Fire of Australia opal
The South Australian Museum’s latest showpiece is the Fire of Australia. Source: South Australian Museum.
Fire of Australia opal to stay at South Australian Museum, ABC News, 20 January 2017
The world’s finest uncut opal, the Fire of Australia, has become part of the South Australian Museum‘s collection more than 60 years after it was discovered.
The 998-gram opal valued at nearly $900,000 has been on loan to the institution but will become part of the collection after a $455,000 grant from the Federal Government and the Bartram family.
Alan Bartram said his father, Walter, mined the Fire of Australia in 1946 at the Eight Mile field in Coober Pedy, South Australia.
Mr Bartram said his family, which has been in the opal industry for 80 years, was one of many who mined opals at the “prolific” Eight Mile field.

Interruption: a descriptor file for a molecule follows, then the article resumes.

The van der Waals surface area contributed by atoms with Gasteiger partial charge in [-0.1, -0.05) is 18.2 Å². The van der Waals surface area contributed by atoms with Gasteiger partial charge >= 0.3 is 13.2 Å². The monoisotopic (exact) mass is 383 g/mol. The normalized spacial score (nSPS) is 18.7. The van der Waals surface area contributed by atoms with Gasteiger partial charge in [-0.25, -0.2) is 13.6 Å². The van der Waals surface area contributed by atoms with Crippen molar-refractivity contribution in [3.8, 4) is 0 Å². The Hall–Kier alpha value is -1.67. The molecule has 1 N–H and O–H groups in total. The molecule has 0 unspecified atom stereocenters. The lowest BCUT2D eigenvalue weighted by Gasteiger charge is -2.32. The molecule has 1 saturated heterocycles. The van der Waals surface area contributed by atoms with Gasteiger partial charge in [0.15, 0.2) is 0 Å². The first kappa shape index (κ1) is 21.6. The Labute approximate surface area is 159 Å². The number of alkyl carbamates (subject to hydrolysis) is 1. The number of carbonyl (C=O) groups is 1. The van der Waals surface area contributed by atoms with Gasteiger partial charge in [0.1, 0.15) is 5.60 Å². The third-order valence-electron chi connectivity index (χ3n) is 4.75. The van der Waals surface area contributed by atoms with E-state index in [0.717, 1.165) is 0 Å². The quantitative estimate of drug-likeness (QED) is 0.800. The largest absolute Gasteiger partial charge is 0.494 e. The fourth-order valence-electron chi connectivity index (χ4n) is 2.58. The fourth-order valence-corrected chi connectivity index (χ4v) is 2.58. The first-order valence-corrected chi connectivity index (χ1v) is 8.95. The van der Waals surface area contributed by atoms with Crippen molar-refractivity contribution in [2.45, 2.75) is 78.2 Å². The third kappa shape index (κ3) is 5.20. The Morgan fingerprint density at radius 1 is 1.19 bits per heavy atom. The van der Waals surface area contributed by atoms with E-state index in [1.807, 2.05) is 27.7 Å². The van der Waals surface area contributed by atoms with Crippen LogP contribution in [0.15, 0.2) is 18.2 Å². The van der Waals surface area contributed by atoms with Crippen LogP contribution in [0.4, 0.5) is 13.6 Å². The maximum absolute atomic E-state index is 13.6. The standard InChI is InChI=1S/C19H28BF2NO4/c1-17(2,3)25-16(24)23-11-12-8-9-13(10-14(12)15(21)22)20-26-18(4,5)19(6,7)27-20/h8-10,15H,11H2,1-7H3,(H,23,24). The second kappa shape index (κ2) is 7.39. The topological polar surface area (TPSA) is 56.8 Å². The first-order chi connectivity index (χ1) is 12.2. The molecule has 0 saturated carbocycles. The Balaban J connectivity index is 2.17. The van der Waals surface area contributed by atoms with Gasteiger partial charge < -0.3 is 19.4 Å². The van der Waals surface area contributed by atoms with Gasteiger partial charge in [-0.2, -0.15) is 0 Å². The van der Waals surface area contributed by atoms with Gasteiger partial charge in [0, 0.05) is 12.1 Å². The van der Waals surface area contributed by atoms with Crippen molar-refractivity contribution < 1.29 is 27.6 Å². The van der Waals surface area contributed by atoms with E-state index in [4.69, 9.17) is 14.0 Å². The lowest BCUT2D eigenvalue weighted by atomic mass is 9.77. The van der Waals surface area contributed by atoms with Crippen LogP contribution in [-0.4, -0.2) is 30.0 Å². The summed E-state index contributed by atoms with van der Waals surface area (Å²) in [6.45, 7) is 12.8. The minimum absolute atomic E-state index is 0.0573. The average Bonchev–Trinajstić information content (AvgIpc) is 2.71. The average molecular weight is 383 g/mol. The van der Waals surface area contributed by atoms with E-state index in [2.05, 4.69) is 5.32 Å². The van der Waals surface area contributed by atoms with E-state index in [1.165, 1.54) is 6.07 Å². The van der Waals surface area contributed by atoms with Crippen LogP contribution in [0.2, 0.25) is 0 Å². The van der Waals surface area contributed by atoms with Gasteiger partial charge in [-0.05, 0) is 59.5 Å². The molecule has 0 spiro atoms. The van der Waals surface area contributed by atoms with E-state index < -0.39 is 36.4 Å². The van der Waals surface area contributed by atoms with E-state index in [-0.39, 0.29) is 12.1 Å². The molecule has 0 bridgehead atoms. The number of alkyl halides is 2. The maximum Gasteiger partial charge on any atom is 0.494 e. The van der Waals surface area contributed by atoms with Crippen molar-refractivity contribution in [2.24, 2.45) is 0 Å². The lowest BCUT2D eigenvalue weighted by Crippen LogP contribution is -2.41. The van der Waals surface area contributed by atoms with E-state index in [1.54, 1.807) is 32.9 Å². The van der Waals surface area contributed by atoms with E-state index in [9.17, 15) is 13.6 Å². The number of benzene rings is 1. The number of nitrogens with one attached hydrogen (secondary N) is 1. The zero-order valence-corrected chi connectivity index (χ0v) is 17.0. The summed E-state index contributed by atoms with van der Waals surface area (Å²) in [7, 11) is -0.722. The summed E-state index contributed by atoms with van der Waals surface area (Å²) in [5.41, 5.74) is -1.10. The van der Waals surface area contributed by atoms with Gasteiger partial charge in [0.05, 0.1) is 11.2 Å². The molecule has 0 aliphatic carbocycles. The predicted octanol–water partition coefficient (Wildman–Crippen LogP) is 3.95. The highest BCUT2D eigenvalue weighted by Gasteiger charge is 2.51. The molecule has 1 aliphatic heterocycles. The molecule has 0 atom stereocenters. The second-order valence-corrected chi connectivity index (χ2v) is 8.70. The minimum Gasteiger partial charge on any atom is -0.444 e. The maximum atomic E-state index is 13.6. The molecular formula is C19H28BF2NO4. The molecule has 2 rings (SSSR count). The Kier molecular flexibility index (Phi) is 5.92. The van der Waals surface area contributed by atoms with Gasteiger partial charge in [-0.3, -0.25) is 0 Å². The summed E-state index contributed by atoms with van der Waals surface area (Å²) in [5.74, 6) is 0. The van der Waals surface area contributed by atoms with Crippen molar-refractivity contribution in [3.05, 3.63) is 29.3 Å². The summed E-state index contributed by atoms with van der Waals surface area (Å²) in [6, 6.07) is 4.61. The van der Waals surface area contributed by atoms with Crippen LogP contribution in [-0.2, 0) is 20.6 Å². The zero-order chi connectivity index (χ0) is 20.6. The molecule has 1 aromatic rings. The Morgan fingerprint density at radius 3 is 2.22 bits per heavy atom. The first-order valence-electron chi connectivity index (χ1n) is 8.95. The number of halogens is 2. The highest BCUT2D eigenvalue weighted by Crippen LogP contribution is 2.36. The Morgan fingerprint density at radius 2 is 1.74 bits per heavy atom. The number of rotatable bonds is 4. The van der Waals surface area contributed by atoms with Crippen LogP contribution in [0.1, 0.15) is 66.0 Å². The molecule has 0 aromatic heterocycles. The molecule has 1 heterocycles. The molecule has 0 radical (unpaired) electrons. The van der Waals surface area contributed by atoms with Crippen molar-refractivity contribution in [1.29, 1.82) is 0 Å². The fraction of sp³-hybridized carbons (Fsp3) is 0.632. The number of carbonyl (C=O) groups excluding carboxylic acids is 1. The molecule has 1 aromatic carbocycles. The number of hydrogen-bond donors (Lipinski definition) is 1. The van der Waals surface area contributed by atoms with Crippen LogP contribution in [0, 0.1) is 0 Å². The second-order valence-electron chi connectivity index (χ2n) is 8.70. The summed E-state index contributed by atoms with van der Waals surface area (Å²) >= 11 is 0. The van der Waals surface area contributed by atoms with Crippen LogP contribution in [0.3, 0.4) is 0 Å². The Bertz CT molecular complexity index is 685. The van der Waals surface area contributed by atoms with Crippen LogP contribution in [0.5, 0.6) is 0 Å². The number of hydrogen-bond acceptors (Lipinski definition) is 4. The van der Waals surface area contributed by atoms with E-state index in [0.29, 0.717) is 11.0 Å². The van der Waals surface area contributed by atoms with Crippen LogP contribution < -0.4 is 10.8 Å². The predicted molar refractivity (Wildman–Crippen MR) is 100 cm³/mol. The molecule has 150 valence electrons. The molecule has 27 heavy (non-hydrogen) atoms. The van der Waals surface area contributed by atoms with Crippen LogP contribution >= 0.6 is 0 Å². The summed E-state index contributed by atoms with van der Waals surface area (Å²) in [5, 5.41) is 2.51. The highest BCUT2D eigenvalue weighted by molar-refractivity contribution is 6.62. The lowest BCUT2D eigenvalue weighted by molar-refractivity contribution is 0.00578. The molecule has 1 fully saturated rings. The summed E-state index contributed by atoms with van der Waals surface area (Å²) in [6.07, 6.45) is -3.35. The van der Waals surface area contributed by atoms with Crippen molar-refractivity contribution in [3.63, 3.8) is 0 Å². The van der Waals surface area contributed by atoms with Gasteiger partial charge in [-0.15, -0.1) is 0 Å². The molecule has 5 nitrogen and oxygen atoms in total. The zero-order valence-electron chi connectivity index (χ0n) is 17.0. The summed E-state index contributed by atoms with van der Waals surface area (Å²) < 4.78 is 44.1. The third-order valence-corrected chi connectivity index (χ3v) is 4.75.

“At the end of the war all of the sons and siblings and greater families were all invited to come and join in this prolific field, which was absolutely exceptional and not very deep so they could do it with hand mining,” he said.
“Everybody that was there was successful, some to huge extent.
“It was just one of those brilliant experiences to be able to be involved in the Eight Mile at Coober Pedy at that time.”
Mr Bartram said while he could have fetched a much higher price for the Fire of Australia at international auction, it was important to him that it remained in South Australia.
“It is such a piece, so outstanding that it would have been a sheer misery to see it go to another destination and be cut up for watch faces or something like that,” he said.
“After loaning the Fire of Australia to the South Australian Museum for its Opals exhibition, we made the decision to place this family heirloom in safe hands.”
The exhibition was the most visited in the museum’s history.